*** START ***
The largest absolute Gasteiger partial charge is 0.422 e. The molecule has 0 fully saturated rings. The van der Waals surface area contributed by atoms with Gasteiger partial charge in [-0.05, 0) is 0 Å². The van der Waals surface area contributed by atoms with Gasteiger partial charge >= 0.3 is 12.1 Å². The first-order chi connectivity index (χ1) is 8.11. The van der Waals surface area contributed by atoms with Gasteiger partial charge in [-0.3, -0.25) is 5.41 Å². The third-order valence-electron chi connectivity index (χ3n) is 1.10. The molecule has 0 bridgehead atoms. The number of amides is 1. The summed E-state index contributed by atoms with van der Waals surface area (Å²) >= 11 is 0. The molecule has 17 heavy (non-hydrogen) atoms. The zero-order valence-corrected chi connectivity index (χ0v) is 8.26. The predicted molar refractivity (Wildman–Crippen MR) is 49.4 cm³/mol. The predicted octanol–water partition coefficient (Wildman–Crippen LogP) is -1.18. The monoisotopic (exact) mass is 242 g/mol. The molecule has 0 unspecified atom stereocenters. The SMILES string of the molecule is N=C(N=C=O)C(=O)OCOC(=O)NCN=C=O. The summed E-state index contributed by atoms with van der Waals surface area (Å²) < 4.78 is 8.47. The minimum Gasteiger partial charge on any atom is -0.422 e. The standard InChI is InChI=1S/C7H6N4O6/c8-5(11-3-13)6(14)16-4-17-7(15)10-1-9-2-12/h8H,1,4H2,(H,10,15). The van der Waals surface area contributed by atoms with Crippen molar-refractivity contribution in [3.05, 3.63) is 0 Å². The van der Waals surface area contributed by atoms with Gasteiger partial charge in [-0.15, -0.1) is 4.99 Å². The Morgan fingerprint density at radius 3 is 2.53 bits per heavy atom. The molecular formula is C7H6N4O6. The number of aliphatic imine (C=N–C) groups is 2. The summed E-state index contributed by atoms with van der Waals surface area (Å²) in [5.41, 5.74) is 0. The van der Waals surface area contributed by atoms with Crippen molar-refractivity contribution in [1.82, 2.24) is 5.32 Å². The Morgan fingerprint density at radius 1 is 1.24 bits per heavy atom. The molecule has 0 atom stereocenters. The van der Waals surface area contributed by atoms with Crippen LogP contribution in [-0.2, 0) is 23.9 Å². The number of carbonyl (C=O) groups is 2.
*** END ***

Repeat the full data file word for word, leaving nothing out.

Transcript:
The largest absolute Gasteiger partial charge is 0.422 e. The molecule has 0 fully saturated rings. The van der Waals surface area contributed by atoms with Gasteiger partial charge in [-0.05, 0) is 0 Å². The van der Waals surface area contributed by atoms with Gasteiger partial charge >= 0.3 is 12.1 Å². The first-order chi connectivity index (χ1) is 8.11. The van der Waals surface area contributed by atoms with Gasteiger partial charge in [-0.3, -0.25) is 5.41 Å². The third-order valence-electron chi connectivity index (χ3n) is 1.10. The molecule has 0 bridgehead atoms. The number of amides is 1. The summed E-state index contributed by atoms with van der Waals surface area (Å²) >= 11 is 0. The molecule has 17 heavy (non-hydrogen) atoms. The zero-order valence-corrected chi connectivity index (χ0v) is 8.26. The predicted molar refractivity (Wildman–Crippen MR) is 49.4 cm³/mol. The predicted octanol–water partition coefficient (Wildman–Crippen LogP) is -1.18. The monoisotopic (exact) mass is 242 g/mol. The molecule has 0 unspecified atom stereocenters. The SMILES string of the molecule is N=C(N=C=O)C(=O)OCOC(=O)NCN=C=O. The summed E-state index contributed by atoms with van der Waals surface area (Å²) < 4.78 is 8.47. The minimum Gasteiger partial charge on any atom is -0.422 e. The standard InChI is InChI=1S/C7H6N4O6/c8-5(11-3-13)6(14)16-4-17-7(15)10-1-9-2-12/h8H,1,4H2,(H,10,15). The van der Waals surface area contributed by atoms with Crippen molar-refractivity contribution in [3.05, 3.63) is 0 Å². The van der Waals surface area contributed by atoms with Gasteiger partial charge in [-0.15, -0.1) is 4.99 Å². The Morgan fingerprint density at radius 3 is 2.53 bits per heavy atom. The molecular formula is C7H6N4O6. The number of aliphatic imine (C=N–C) groups is 2. The summed E-state index contributed by atoms with van der Waals surface area (Å²) in [5.41, 5.74) is 0. The van der Waals surface area contributed by atoms with Crippen molar-refractivity contribution in [1.82, 2.24) is 5.32 Å². The Morgan fingerprint density at radius 1 is 1.24 bits per heavy atom. The molecule has 0 atom stereocenters. The van der Waals surface area contributed by atoms with Crippen LogP contribution in [-0.2, 0) is 23.9 Å². The number of carbonyl (C=O) groups is 2.